After washing the jars (the one on the right was an extra for overflow should there be any) I placed clean sand into the bottom for drainage. Then came the charcoal for purification.
A layer of small round rocks came next--evenly distributed allowing some to show on the sides.

Here is the assortment of rocks and sticks I wanted to choose from to add interest to the "place". Also a few terrrarium plants I bought at a local greenhouse. Start with only a few--it gets really busy in there fast!!You can also divide many of the little plants you buy and arrange them in groups of odd numbers. Also try to place the items, as well as the plants, on varying levels. Do this by mounding up an area in the back of the jar.

The potting soil came next, then I watered it all in. Not too much water, just enough to hold it all together.
From here the placing of the plants and objects began in earnest. Some of the plants needed a little pruning to contain them and give the most esthetically pleasing results. I chose plants that were slow growing and enjoyed a high level of humidity and moisture. I also wanted a variety of textures and colors.
I visually decided on how I wanted everything to fit and started the placement. After everything was in the right location I watered it well and placed the lid on top.

Below are photos of the finished terrarium that was a Christmas presents to my daughter.
There are some interesting Missouri rocks and a large variety of textures and colors. Do not over water this terrarium. It should need very little if you keep the lid on it. If condensation occurs remove the lid for a few hours. Also it does better in filtered light. Strong sun will trap heat in the glass and cause your little plants to over heat.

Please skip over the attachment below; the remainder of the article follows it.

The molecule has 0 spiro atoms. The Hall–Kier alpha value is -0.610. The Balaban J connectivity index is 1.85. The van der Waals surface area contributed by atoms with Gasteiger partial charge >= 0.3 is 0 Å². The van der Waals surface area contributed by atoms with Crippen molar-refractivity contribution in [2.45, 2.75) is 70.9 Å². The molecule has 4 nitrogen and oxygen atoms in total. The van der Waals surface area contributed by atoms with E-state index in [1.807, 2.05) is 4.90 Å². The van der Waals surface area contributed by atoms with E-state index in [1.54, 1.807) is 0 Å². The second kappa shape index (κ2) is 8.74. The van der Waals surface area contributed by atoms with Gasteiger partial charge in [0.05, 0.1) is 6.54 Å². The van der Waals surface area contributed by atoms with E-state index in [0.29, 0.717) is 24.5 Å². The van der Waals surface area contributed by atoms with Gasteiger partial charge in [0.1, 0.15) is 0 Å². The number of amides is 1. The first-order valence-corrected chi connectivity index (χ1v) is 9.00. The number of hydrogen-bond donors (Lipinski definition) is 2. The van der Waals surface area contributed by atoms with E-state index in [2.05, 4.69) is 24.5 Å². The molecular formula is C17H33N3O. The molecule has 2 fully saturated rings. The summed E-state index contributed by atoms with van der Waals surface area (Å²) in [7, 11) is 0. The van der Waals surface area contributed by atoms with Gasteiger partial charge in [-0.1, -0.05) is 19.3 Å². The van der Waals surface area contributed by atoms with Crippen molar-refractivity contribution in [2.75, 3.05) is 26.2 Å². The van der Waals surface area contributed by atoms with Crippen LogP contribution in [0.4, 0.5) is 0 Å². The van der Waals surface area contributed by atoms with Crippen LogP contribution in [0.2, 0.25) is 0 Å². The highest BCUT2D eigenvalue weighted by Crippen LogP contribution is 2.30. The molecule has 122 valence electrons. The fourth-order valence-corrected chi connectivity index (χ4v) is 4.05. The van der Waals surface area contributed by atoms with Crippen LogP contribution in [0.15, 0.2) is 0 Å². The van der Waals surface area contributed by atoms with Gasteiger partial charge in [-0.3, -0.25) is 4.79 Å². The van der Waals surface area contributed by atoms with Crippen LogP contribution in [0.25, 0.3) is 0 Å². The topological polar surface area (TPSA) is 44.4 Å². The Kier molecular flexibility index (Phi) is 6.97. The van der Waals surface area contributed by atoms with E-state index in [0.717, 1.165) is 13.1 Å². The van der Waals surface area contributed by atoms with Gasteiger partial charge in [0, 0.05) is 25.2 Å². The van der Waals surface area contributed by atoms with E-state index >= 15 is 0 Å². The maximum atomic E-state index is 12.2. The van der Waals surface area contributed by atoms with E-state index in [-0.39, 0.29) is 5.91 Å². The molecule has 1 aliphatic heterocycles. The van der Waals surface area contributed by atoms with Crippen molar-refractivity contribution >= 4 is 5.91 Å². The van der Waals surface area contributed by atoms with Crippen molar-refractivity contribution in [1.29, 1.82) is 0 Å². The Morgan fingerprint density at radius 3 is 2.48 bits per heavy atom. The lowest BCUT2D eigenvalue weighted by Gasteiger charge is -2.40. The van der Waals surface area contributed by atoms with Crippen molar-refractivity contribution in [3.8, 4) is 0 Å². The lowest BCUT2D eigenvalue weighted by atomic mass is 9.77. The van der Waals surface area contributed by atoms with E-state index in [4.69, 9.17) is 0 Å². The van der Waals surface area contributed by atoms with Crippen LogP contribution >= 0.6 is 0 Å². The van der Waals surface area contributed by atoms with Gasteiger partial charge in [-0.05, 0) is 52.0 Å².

If you look carefully you might be able to see a woodland creature or a tiny Airstream nestled in the landscape.

Everyone should try making one of these beautiful miniature gardens. They are not difficult to make and can bring a lot of wonder and peaceful imaginings. So make one--kick back with a little soft meditation music, a cup of tea and go to a tiny world where there are no politics. Post a comment is you have questions.

Monday, January 11, 2016

Aslan of Narnia

Getting ready for a Narnia themed project based learning event with middle school teachers. No better way to inspire young authors and artists than a huge portrait of Aslan. I painted this on a wooden panel and attached it to the mounting board at the end of my art room hallway at school. I also posted it on Facebook! The other teachers and I are cooking up (literally--Turkish Delight) some entertaining, educational, and extremely fun filled projects so the students will fall in love with the Chronicles of Narnia like we have.
I will post some pictures as we go along and share our successes as well as the happy faces of our students! Stay tuned!